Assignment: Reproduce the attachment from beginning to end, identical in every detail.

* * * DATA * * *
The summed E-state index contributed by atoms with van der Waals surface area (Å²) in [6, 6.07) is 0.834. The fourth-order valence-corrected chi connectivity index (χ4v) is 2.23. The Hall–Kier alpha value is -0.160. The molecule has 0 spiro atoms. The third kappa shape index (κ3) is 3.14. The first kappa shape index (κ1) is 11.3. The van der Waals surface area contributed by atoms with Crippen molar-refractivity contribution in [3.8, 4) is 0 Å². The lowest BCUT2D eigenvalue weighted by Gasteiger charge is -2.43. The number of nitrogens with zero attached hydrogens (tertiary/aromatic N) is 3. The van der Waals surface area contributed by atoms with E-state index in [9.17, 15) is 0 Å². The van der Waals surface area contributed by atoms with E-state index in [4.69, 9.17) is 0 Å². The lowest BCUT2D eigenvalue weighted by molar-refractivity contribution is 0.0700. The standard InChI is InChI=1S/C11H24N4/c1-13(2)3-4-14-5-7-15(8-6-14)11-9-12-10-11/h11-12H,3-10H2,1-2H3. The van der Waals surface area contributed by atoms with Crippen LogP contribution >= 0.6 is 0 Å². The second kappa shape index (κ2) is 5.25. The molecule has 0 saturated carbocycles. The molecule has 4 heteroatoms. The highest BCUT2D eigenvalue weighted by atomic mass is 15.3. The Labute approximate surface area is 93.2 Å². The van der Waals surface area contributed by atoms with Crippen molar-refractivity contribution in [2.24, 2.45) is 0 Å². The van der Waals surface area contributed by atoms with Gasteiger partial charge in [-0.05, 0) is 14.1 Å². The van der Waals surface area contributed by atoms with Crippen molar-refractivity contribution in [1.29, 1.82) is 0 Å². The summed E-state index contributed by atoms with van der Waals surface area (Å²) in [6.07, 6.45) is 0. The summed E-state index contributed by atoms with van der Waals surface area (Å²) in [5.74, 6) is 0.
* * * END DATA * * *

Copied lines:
The summed E-state index contributed by atoms with van der Waals surface area (Å²) in [6, 6.07) is 0.834. The fourth-order valence-corrected chi connectivity index (χ4v) is 2.23. The Hall–Kier alpha value is -0.160. The molecule has 0 spiro atoms. The third kappa shape index (κ3) is 3.14. The first kappa shape index (κ1) is 11.3. The van der Waals surface area contributed by atoms with Crippen molar-refractivity contribution in [3.8, 4) is 0 Å². The lowest BCUT2D eigenvalue weighted by Gasteiger charge is -2.43. The number of nitrogens with zero attached hydrogens (tertiary/aromatic N) is 3. The van der Waals surface area contributed by atoms with E-state index in [9.17, 15) is 0 Å². The van der Waals surface area contributed by atoms with E-state index in [4.69, 9.17) is 0 Å². The lowest BCUT2D eigenvalue weighted by molar-refractivity contribution is 0.0700. The standard InChI is InChI=1S/C11H24N4/c1-13(2)3-4-14-5-7-15(8-6-14)11-9-12-10-11/h11-12H,3-10H2,1-2H3. The van der Waals surface area contributed by atoms with Crippen LogP contribution >= 0.6 is 0 Å². The second kappa shape index (κ2) is 5.25. The molecule has 0 saturated carbocycles. The molecule has 4 heteroatoms. The highest BCUT2D eigenvalue weighted by atomic mass is 15.3. The Labute approximate surface area is 93.2 Å². The van der Waals surface area contributed by atoms with Crippen molar-refractivity contribution in [2.24, 2.45) is 0 Å². The van der Waals surface area contributed by atoms with Gasteiger partial charge in [-0.05, 0) is 14.1 Å². The van der Waals surface area contributed by atoms with Crippen molar-refractivity contribution in [1.29, 1.82) is 0 Å². The summed E-state index contributed by atoms with van der Waals surface area (Å²) in [6.07, 6.45) is 0. The summed E-state index contributed by atoms with van der Waals surface area (Å²) in [5.74, 6) is 0.